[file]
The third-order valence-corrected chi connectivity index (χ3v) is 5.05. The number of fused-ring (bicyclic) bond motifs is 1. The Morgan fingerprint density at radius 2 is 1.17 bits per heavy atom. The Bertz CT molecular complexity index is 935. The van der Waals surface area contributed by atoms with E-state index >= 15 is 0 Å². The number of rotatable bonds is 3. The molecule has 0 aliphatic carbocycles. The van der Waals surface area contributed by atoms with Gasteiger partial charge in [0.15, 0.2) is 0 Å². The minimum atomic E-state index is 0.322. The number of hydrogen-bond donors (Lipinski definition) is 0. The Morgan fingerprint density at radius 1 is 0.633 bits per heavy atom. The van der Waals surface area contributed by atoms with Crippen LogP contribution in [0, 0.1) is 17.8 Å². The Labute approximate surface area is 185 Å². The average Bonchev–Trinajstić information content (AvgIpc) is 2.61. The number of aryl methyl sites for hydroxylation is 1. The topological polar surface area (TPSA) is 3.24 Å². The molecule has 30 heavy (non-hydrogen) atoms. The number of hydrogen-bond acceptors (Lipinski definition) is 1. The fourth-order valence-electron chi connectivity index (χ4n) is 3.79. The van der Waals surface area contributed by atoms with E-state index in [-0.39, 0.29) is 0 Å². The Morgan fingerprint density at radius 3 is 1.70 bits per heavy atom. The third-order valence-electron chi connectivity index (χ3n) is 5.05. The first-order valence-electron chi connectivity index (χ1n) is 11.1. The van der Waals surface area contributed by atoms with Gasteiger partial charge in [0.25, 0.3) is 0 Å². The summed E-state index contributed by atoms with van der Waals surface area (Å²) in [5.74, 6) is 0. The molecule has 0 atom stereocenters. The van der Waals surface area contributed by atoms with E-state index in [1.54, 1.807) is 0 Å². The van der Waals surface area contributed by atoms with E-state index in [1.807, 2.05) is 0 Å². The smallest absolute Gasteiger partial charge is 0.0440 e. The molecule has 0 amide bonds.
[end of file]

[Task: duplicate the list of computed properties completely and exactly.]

The third-order valence-corrected chi connectivity index (χ3v) is 5.05. The number of fused-ring (bicyclic) bond motifs is 1. The Morgan fingerprint density at radius 2 is 1.17 bits per heavy atom. The Bertz CT molecular complexity index is 935. The van der Waals surface area contributed by atoms with E-state index >= 15 is 0 Å². The number of rotatable bonds is 3. The molecule has 0 aliphatic carbocycles. The van der Waals surface area contributed by atoms with Gasteiger partial charge in [0.15, 0.2) is 0 Å². The minimum atomic E-state index is 0.322. The number of hydrogen-bond donors (Lipinski definition) is 0. The Morgan fingerprint density at radius 1 is 0.633 bits per heavy atom. The van der Waals surface area contributed by atoms with Crippen LogP contribution in [0, 0.1) is 17.8 Å². The Labute approximate surface area is 185 Å². The average Bonchev–Trinajstić information content (AvgIpc) is 2.61. The number of aryl methyl sites for hydroxylation is 1. The topological polar surface area (TPSA) is 3.24 Å². The molecule has 30 heavy (non-hydrogen) atoms. The number of hydrogen-bond acceptors (Lipinski definition) is 1. The fourth-order valence-electron chi connectivity index (χ4n) is 3.79. The van der Waals surface area contributed by atoms with E-state index in [-0.39, 0.29) is 0 Å². The Morgan fingerprint density at radius 3 is 1.70 bits per heavy atom. The third-order valence-electron chi connectivity index (χ3n) is 5.05. The first-order valence-electron chi connectivity index (χ1n) is 11.1. The van der Waals surface area contributed by atoms with Gasteiger partial charge in [0.25, 0.3) is 0 Å². The summed E-state index contributed by atoms with van der Waals surface area (Å²) in [5.74, 6) is 0. The molecule has 0 atom stereocenters. The van der Waals surface area contributed by atoms with E-state index in [1.54, 1.807) is 0 Å². The van der Waals surface area contributed by atoms with E-state index in [1.807, 2.05) is 0 Å². The smallest absolute Gasteiger partial charge is 0.0440 e. The molecule has 0 amide bonds.